What’s even more bizarre to me is people who have or have had major health problems refusing to give paleo a try. When I first went paleo it was just an experiment on the basis of the science involved and I expected it to be temporary, like other diets. But the results were so dramatic in such a short amount of time that I found I simply no longer wanted to consume neolithic foods. So when I hear, “it’s too restrictive” I just don’t get what a month-long trial is going to cost you. I’ve stopped trying to convince anyone, though, because I think I come off as evangelical. At some point, everyone has to take responsibility for their own health. Fortunately, I don’t live in America so the health care debacle isn’t really my problem.

  • Manythings

    Thank you for a characteristically clear, rational and humorous exposition of the Great Potato Debate.

    Can I add my observation that a lot of people, both men and women, become less tolerant of sugars and starches as they move into middle age.

    I can endorse most things on your “doing fine” list – with the caveat that eating starches, even in small quantities, will quickly reverse the benefits. Cutting out grains, seeds and seed oil have done me nothing but good.

  • Marilyn

    Does anyone else ever wonder how it can be that people are taking more and more drugs alleged to reduce risk of heart problems, yet we never hear “it’s working!” ??

  • Jenny

    Hi J,

    Great article! Also, “the more restrictive the diet…the more evangelical” is so very true. I think that there is a relationship between the sort of person that “needs” to be “special” in this way, and as they restrict more and more, the capacity to be objective decreases which only make this need to feel special more acute.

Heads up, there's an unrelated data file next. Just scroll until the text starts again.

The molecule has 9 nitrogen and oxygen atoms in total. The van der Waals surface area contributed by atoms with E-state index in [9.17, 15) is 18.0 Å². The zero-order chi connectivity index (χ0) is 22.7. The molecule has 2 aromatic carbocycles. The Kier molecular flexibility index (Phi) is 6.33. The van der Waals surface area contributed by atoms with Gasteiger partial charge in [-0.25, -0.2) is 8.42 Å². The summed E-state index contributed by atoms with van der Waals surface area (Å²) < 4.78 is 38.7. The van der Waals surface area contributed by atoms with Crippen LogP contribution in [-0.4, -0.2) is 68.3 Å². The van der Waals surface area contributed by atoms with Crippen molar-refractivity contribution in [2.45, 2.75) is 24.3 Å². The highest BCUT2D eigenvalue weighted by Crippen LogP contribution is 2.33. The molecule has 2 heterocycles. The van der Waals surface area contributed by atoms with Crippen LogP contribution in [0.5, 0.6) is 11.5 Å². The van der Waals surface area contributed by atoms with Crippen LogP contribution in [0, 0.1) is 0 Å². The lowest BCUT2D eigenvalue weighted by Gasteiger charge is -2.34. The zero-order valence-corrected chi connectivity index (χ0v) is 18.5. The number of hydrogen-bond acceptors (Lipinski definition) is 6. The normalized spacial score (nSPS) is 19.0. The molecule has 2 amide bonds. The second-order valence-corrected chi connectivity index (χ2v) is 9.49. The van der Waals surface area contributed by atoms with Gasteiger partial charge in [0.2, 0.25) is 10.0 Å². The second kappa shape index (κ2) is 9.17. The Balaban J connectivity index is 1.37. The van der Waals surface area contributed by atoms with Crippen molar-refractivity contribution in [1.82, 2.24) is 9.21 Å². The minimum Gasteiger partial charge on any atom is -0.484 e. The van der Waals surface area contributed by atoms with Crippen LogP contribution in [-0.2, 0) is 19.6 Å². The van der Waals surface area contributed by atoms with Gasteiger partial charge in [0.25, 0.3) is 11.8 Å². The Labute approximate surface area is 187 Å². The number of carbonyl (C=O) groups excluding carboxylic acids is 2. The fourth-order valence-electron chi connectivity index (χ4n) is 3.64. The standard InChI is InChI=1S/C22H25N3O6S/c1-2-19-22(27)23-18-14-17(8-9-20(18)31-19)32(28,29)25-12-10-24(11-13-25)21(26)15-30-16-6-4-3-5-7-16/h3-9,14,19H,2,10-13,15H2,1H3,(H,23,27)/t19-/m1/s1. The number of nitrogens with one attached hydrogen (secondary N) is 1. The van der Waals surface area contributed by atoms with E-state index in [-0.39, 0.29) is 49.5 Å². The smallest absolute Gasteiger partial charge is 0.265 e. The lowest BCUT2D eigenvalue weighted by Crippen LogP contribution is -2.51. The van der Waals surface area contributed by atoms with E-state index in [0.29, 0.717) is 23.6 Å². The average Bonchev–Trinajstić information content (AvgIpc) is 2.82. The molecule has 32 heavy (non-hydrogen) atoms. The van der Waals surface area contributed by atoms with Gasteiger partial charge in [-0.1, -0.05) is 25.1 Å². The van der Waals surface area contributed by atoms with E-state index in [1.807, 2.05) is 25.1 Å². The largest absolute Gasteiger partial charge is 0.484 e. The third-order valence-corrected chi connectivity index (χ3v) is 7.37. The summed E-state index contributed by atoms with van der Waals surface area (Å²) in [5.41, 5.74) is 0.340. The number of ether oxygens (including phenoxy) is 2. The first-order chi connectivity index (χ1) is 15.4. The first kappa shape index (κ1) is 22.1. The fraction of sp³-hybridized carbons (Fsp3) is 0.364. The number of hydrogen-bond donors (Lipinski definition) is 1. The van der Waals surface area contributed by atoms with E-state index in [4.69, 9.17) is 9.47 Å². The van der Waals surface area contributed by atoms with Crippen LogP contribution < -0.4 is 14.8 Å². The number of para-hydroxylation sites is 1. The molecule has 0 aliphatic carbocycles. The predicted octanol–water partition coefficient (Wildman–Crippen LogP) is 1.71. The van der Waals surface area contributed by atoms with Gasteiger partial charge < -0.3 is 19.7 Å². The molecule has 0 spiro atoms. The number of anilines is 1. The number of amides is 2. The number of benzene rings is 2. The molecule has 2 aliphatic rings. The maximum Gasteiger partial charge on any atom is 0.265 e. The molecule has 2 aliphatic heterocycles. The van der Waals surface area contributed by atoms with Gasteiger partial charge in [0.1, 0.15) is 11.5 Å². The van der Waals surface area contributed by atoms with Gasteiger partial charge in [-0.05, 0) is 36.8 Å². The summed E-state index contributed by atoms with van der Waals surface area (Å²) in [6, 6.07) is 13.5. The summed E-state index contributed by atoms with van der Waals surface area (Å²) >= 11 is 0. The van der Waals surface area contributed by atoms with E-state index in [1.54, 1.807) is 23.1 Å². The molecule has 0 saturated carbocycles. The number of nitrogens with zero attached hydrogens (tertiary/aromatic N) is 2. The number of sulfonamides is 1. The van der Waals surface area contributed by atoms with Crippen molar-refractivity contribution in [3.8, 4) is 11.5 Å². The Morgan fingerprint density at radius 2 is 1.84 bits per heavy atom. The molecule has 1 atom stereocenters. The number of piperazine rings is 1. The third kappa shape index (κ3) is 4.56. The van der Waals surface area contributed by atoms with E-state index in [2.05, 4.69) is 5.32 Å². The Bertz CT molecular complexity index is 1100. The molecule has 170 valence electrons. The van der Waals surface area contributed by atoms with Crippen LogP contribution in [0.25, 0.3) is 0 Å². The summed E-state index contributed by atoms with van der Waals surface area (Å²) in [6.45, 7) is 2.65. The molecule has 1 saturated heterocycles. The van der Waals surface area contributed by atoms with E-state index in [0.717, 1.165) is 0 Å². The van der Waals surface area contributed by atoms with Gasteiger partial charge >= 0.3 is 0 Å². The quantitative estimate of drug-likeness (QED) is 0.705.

I’m a little under the weather so I don’t know how clear my comment is. 🙂

  • pam

    @Jen W,

    i have found Todd Hargrove’s series on pain
    very enlightening,

    they really helps me to recover for soreness & minor strains.


    take good care,

    (most people seem to believe that aging = pain. i don’t believe that anymore. i don’t run as fast or as long; i don’t jump as high; but that does not mean i have to live in pain.)

  • Stipetic

    Great article, J.

    You listed the top 5 prescribed drugs, however, the second most used class of drugs are the proton pump inhibitors (PPI). Since so many brands and generics are now available OTC, they don’t show up in the Rx stats. I think it is important to stess that statins and PPIs, the worlds top two selling drugs, treat a fabricated disease in the first case, and a birdseed problem in the second (bacterial overgrowth caused by wheat ingestion). Quite amazing when you think about it. No wonder the third category are antidepressants!

  • […] at Gnolls.org has an excellent article on avoiding a ‘diet of birdseed (known as “grains”) and birdseed extracts (known as “vegetable oils“)‘. Even if you’re not on prescription medication right now, are you really […]

  • John

    I have been eating Paleo for about three months now. I have seen many improvements.